Rio Mesa Solar Electric Generating Facility Licensing Case
11-AFC-04 (Application For Certification)
Project Status: In Review, Suspended.
Committee Overseeing This Case:
Carla Peterman, Commissioner, Presiding Member
Karen Douglas, Commissioner, Associate Member
Hearing Officer: Ken Celli
- 10/14/2011 - Application for Certification (AFC) filed
- 12/14/2011 - Commission accepts AFC as "data adequate."
- 9/28/2012 - Commission staff releases Preliminary Staff Analysis - Part A.
- 10/15/2012 - Commission staff releases Preliminary Staff Analysis - Part B.
- 01/17/2013 - Proceeding Suspended.
GENERAL DESCRIPTION OF PROJECT
The Rio Mesa Solar Electric Generating Facility (Rio Mesa SEGF) is being proposed for development by Rio Mesa Solar I, LLC and Rio Mesa Solar II, LLC, subsidiaries of BrightSource Energy, Inc., a Delaware corporation.
The proposed project site consist of two 250-megawatt (MW) (nominal) solar concentration thermal power plants situated on the Palo Verde Mesa in Riverside County, California, 13 miles southwest of Blythe.. Both plants would be situated solely on private land leased from the Metropolitan Water District of Southern California. Only the project gen-tie line, emergency and construction electrical power supply line, and access road would be located on public land managed by the Bureau of Land Management. Each plant will utilize a solar power boiler, located on top of a concrete tower (approximately 750-feet tall), surrounded by heliostat (mirror) fields (approximately 85,000 per plant) which focus solar energy on the boiler. Auxiliary boilers will be used to operate in parallel with the solar field during partial load conditions and when additional power is needed.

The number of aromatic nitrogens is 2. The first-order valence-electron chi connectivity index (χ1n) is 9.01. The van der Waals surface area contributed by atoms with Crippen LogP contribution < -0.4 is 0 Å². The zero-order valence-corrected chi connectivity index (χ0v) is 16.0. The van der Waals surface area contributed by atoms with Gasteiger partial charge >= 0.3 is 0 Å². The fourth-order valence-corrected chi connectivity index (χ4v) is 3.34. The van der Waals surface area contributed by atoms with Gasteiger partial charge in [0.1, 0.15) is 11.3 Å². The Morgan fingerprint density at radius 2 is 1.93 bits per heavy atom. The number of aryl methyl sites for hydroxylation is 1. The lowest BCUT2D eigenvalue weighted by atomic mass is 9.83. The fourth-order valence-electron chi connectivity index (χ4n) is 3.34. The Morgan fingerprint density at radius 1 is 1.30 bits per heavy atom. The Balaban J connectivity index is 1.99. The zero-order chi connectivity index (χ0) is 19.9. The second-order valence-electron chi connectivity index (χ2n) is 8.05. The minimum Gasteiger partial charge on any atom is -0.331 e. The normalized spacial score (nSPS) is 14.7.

Each 250 MW plant requires about 1,850 acres (or 2.9 square miles) of land to operate. A common facilities area will include a combined administration, control, and maintenance facilities, a water treatment facility, as well as a switchyard. The total area required for both plants, including the shared facilities and gen-tie line, is approximately 3,960 acres.
Energy Commission Facility Certification Process
The California Energy Commission is the lead agency (for licensing thermal power plants 50 megawatts and larger) under the California Environmental Quality Act (CEQA) and has a certified regulatory program under CEQA. Under its certified program, the Energy Commission is exempt from having to prepare an environmental impact report. Its certified program, however, does require environmental analysis of the project, including an analysis of alternatives and mitigation measures to minimize any significant adverse effect the project may have on the environment.
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